Creep-Feeding and Genetics

07-03-2011 | | |
Pigprogress

In the last couple years, I have observed a resurgence in creep feeding. Not only in smaller, family type operations, but also in larger settings where labor has always been in short supply.

By creep feeding we normally mean the provision of a dry diet, usually pellets, but for the sake of this discussion let’s also include liquid milk replacers, and even any other nutritional supplement offered to piglets before weaning as a means of boosting their growth.
 
The main reason I was given when I asked about this increase in popularity of creep feeding was the increasing number of piglets born alive per litter. As is well known, with each piglet born, total milk yield increases but milk intake per piglet decreases. In other words, the sow tries but fails to keep up with an increasing demand. Given that modern genetics aim for super hyper-prolific sows (exceeding 30 piglets per year per sow, now), it comes as no surprise that lower birth and weaning weights are observed with these developments.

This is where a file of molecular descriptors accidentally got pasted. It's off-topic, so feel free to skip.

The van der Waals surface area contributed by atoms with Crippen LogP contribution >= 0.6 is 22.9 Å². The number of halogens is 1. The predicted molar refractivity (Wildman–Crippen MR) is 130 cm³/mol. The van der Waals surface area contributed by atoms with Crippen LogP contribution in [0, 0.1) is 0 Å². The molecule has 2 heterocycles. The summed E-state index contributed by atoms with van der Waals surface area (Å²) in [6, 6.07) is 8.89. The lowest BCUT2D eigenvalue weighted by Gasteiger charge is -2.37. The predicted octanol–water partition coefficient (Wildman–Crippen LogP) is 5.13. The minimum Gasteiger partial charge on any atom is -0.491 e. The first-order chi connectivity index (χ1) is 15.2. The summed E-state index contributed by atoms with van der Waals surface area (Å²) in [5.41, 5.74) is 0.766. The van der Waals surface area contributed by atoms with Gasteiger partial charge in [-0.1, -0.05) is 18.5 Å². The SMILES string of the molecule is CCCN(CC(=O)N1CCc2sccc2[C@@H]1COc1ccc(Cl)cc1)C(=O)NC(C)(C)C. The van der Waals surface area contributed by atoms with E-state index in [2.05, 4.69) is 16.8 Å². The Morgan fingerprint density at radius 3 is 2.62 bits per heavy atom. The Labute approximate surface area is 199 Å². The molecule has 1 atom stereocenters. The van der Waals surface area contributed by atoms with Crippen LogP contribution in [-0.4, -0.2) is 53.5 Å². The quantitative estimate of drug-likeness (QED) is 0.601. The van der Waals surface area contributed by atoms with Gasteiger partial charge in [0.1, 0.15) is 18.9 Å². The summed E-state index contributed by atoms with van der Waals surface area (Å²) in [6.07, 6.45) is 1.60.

So, this brings back into attention pre-weaning nutrition, but also post-weaning nutrition, as a
lighter pig at weaning requires even more complex diets than the same pig (same age) at a heavier weight.
 
So, perhaps what we achieve with increased prolificacy we lose by reduced weaning weight even after increasing weaning age – now this is an interesting thought! Nevertheless, we must cope with these smaller piglets and of course supplementary nutrition before weaning is certainly one of the tools we must employ. I would be interested to read what works best in your conditions (please, specify them), being either a certain production system or a new source of genetics, when it comes to creep feeding!
 



Beheer